The Coherence Problem: Finding Meaning in GWAS Complexity
- 342 Downloads
Genome wide association studies (GWAS) for behavioral traits and psychiatric disorders have inspired both confident optimism and withering criticism. Although many recent findings from well powered GWAS have been replicated in independent data sets, the genes identified have pinned down few if any underlying causal mechanisms. Therefore, a key issue is whether or not the genes implicated by GWAS form a coherent story on their own and thus could in principle lead to insight into the biological mechanisms underlying the trait or disorder. We sketch here four scenarios for how genes may contribute to traits and disorders; genetic studies may help elucidate mechanisms under only two of our scenarios. We also describe here an approach to characterize, in an unbiased fashion, the molecular coherence of the gene sets implicated by GWAS of various behavioral and psychiatric phenotypes and we sketch how the four scenarios may be reflected in our molecular coherence measure.
KeywordsGWAS Psychiatric illness Molecular genetics Coherence Philosophy
This project was supported by a Genetics and Human Agency Award to KSK. This work is solely the responsibility of the authors and does not necessarily represent the official view of the funders (John Templeton Foundation).
Compliance with ethical standards
Conflict of interest
Mark A. Reimers, Carl Craver, Mikhail Dozmorov, Silviu-Alin Bacanu and Kenneth S. Kendler declare no conflicts of interest.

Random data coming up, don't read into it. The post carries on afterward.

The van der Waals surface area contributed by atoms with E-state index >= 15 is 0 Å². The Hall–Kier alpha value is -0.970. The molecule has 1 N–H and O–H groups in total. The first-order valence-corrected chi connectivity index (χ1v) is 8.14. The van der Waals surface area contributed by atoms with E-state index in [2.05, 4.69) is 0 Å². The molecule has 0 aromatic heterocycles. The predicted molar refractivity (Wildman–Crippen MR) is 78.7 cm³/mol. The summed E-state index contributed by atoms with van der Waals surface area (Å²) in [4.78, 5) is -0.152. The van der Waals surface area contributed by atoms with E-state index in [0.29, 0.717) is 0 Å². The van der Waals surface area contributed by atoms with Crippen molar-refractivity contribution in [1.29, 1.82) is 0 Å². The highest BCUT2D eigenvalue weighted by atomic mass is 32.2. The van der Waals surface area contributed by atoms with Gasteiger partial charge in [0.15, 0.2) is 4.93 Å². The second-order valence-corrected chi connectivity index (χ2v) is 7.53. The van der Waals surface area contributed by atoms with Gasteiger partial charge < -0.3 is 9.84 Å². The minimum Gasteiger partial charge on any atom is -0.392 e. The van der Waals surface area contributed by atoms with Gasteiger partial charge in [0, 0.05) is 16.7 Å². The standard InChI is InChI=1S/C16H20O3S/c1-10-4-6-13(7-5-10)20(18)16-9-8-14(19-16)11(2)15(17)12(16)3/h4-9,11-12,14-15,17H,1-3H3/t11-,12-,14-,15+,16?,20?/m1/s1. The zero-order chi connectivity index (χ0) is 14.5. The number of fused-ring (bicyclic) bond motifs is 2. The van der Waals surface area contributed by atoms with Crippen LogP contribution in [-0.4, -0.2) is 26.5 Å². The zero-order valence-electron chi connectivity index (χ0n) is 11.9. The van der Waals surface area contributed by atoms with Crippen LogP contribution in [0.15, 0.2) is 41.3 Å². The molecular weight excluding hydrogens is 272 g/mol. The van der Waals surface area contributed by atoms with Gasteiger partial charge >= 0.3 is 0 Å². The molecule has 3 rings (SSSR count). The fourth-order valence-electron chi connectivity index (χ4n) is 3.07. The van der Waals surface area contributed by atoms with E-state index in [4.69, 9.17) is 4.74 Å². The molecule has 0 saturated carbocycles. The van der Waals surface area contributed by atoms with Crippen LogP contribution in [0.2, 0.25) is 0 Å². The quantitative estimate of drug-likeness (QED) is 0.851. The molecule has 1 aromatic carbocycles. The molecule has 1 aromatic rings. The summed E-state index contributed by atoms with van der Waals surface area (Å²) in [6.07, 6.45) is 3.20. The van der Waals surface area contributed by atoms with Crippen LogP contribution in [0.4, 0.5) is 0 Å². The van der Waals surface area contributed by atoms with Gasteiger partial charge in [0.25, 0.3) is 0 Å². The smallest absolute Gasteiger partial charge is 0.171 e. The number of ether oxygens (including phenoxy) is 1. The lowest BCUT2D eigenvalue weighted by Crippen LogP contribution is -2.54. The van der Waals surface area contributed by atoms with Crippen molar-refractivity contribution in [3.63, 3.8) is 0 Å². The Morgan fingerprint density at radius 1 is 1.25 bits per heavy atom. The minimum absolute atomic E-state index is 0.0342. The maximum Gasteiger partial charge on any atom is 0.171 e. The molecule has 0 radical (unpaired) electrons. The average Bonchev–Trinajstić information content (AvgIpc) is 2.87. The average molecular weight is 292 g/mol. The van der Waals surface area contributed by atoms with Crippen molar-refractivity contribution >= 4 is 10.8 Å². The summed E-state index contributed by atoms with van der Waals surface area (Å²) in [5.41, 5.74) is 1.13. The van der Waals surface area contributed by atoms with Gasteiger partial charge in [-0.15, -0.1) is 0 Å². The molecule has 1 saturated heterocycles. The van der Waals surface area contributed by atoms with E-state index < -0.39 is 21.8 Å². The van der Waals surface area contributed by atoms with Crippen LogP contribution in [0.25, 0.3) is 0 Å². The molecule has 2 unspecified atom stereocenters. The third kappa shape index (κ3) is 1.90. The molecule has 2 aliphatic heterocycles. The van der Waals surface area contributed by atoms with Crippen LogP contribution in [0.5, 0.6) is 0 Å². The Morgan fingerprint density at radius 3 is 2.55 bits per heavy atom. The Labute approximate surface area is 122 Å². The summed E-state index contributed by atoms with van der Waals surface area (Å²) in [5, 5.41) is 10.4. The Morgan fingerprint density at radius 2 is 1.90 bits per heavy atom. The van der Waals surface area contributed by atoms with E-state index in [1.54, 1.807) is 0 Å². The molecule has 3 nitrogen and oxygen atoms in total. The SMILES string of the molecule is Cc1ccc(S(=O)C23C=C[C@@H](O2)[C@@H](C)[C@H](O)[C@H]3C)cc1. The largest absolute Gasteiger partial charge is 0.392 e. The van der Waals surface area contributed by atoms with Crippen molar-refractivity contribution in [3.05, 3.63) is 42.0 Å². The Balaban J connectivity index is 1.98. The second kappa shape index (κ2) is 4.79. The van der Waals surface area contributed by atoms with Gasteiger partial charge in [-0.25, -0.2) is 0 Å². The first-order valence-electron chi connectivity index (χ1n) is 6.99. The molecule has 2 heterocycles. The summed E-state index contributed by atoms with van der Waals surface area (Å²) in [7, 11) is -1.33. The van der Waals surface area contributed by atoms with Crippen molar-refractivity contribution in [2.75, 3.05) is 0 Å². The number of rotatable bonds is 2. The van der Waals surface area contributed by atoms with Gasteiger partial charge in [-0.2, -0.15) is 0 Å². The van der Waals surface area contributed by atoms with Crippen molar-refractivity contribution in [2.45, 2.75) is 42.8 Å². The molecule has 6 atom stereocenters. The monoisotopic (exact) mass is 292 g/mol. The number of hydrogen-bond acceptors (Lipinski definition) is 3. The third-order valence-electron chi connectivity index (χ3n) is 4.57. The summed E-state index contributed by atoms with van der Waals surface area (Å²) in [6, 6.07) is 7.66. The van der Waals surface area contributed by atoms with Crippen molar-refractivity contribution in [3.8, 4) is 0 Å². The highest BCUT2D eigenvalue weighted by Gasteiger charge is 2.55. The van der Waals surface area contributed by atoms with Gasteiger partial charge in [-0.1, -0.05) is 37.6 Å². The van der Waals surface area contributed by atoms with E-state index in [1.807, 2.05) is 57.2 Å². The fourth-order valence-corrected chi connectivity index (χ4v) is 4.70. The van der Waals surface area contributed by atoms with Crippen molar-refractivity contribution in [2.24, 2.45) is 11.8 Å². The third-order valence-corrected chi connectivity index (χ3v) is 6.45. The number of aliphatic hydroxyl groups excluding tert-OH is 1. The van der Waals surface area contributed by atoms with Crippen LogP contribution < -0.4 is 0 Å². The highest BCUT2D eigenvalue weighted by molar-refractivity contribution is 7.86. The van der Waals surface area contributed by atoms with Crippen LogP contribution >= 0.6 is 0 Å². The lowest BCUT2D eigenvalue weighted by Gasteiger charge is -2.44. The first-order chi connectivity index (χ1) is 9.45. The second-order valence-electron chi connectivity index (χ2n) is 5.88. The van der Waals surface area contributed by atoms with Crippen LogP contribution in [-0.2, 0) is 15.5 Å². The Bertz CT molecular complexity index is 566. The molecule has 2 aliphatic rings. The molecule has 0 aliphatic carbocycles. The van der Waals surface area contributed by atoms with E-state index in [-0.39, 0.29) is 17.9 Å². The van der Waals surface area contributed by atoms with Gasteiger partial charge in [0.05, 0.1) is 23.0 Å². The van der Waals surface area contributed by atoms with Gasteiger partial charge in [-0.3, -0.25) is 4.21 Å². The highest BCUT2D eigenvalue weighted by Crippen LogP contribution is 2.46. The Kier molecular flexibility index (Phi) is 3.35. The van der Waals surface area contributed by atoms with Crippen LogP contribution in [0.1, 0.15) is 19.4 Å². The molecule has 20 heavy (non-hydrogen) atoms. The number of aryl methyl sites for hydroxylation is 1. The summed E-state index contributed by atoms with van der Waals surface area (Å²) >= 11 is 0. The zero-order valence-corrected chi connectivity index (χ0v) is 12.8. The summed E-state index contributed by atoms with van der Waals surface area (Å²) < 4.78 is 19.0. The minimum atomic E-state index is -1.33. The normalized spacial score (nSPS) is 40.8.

This article does not contain any studies with human participants performed by any of the authors.
Human and Animal Rights
This article does not contain any studies with human or animal subjects performed by any of the authors.
For this type of study formal consent is not required.
- Ball P (2010) Bursting the genomics bubble: column: muse. Nature 10(13-March-2010):1038–1145Google Scholar
- Kendler KS, Eaves LJ (2005) Psychiatric genetics, review of psychiatry, vol 24. American Psychiatric, ArlingtonGoogle Scholar
- Kendler KS, Neale M, Kessler L, Heath A, Eaves L (1993) A twin study of recent life events and difficulties. ArchGenPsychiatry 50(10):789–796Google Scholar
- Sekar A, Bialas AR, de Rivera H, Davis A, Hammond TR, Kamitaki N, Tooley K, Presumey J, Baum M, Van Doren V, Genovese G, Rose SA, Handsaker RE, Daly MJ, Carroll MC, Stevens B, McCarroll SA (2016) Schizophrenia risk from complex variation of complement component 4. Nature 530(7589):177–183CrossRefGoogle Scholar
- Skene NG, Bryois J, Bakken TE, Breen G, Crowley JJ, Gaspar HA, Giusti-Rodriguez P, Hodge RD, Miller JA, Muñoz-Manchado AB, O’Donovan MC, Owen MJ, Pardiñas AF, Ryge J, Walters JTR, Linnarsson S, Lein ES;, Sullivan PF, Hjerling-Leffler J, Major Depressive Disorder Working Group of the Psychiatric Genomics Consortium (2018) Genetic identification of brain cell types underlying schizophrenia. Nat Genet Jun 50(6):825–833CrossRefGoogle Scholar
- Sullivan PF, Agrawal A, Bulik CM, Andreassen OA, Borglum AD, Breen G, Cichon S, Edenberg HJ, Faraone SV, Gelernter J, Mathews CA, Nievergelt CM, Smoller JW, O’Donovan MC (2017) Psychiatric genomics: an update and an agenda. Am J Psychiatry 2017:appiajp201717030283Google Scholar
- Szklarczyk D, Franceschini A, Wyder S, Forslund K, Heller D, Huerta-Cepas J, Simonovic M, Roth A, Santos A, Tsafou KP, Kuhn M, Bork P, Jensen LJ von MC (2015) STRING v10: protein-protein interaction networks, integrated over the tree of life. Nucleic Acids Res 43(Database issue):D447–D452CrossRefGoogle Scholar
- Wade N (2010) A decade later, genetic map yields few new cures. New York Times, New YorkGoogle Scholar